Rae said...

Your life in the mountains sounds wonderful. I've considered moving to that area many times. Enjoyed your narrative about the fish hatchery. That would be an interesting place to visit.

Busy Bee Suz said...

I love when I can visit a place and be entertained and educated at the same time.
I am a bit confused though; can't the trout reproduce on their own?
We have turkey vultures here...they scare the bejesus out of me!

PS (PSanafter-thought) said...

I enjoy your blog, though I rarely comment. We enjoyed our trip across NC and the BRP in 2010 so I'm able to sort of picture the type of mountains where you live. My husband would miss the MN snow, so I know we'll never move there. We may be in Greenville in May for daughter in laws graduation, as we were last May for Son's masters degree. But nk mountains on those trips.

PS (PSanafter-thought) said...

I enjoy your blog, though I rarely comment. We enjoyed our trip across NC and the BRP in 2010 so I'm able to sort of picture the type of mountains where you live. My husband would miss the MN snow, so I know we'll never move there. We may be in Greenville in May for daughter in laws graduation, as we were last May for Son's masters degree. But nk mountains on those trips.

PS (PSanafter-thought) said...

I enjoy your blog, though I rarely comment. We enjoyed our trip across NC and the BRP in 2010 so I'm able to sort of picture the type of mountains where you live. My husband would miss the MN snow, so I know we'll never move there. We may be in Greenville in May for daughter in laws graduation, as we were last May for Son's masters degree. But nk mountains on those trips.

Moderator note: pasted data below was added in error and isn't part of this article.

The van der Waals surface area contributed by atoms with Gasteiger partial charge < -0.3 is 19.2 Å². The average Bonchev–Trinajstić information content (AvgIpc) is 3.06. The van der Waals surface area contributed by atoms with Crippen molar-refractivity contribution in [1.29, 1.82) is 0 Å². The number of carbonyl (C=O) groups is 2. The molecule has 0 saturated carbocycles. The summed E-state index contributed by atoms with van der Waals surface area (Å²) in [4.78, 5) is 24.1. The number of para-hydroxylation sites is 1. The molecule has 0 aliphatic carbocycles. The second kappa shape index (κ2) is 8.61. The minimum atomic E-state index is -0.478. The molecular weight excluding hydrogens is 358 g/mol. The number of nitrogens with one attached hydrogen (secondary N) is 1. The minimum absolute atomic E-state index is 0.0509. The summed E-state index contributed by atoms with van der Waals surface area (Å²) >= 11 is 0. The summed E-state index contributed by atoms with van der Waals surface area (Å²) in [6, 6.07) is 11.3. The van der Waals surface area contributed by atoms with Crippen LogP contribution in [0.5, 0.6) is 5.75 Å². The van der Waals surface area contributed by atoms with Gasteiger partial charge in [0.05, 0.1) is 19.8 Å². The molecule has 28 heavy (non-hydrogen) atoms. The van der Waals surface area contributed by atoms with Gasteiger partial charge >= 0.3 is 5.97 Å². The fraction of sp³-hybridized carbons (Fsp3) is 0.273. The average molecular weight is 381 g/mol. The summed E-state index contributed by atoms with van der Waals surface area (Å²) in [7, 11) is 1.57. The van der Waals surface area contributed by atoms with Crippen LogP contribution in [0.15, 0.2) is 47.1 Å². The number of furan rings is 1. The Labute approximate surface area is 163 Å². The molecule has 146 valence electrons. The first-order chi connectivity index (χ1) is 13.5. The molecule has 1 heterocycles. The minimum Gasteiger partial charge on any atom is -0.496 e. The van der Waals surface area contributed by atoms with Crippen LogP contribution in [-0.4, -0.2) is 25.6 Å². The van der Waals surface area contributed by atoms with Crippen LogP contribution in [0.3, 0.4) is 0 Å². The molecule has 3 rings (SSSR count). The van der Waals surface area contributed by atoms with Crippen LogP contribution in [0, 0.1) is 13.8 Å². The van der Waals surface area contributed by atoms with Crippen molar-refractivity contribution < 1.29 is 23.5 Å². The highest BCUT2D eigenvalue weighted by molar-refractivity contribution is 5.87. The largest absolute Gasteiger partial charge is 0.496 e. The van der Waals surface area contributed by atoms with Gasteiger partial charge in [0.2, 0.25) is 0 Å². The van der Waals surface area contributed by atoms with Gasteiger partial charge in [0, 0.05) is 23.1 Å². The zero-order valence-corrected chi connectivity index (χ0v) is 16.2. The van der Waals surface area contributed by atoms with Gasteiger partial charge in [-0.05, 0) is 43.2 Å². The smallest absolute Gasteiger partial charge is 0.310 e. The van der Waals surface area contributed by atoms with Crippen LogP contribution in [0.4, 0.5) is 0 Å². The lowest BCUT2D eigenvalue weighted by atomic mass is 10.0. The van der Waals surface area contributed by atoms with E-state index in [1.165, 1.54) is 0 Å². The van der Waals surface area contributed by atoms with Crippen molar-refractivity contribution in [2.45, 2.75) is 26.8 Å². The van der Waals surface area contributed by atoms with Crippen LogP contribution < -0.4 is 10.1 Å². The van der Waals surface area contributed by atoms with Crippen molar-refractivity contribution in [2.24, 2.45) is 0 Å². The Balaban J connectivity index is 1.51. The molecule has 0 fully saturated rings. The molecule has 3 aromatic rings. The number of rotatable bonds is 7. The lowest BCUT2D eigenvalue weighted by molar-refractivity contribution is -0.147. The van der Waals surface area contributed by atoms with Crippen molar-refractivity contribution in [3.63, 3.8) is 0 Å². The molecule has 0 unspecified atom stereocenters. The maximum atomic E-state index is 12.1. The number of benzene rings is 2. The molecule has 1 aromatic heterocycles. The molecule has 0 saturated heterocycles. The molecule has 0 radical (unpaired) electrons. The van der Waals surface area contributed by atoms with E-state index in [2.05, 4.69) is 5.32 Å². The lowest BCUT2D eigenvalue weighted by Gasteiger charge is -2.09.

Taradharma said...

We, too, have a hatchery close by, which annually produces 4,000,000 Chinook salmon and 430,000 Steelhead trout. (I looked it up!) In our case, we have two damns that prevent the fish from reaching their old spawning grounds, to man is giving the fish a little leg up (least he can do after messing with their water). We used to take the kids up there a lot when they were little -- guess I'll be taking the grandson up there in a few years.

Ms. A said...

Wish I was up there. I've always felt like I was born in the wrong place. I love the Carolina mountains!

Janet, The Queen of Seaford said...

Interesting how they 'milk' the fish to gather the eggs. I always thought trout were some of the prettiest fish.

Vicki Lane said...

I learned something -- about the brook 'trout.' Nice post!

troutbirder said...

It's always fun to visit the hatcheries. I'm a regular visitor wherever we go. Also zoos, arboreteums, science museums, nature preserves..... etc. Well you get the ideal. :)

Arkansas Patti said...

We have one of those hatcheries here also. Interesting.
I love fly fishing. The process is almost more fun to me than actually catching a fish. Such a graceful sport.

Ginnie said...

Yes, North Carolina has such a variety of interesting areas and I love living here too. I also loved that you mentioned the Turkey Vultures (or Turkey Buzzards as I was taught to call them.) They visit me too and I will picture that soon on my blog.

animal lover, quilt lover said...

We have no hatchery around here. We use to have a customers of Tom's who would bring us Grouper fresh caught every once in a while but of late he has not been able to catch any!! THEY SAY they are dieing out!!! It is too bad!!!!!!!!! I wonder why??
Zoie is my pride and joy!!!

George said...

Thanks for the tour of the hatchery. I know the hatcheries here in Tennessee keep fishermen in the Smokies happy.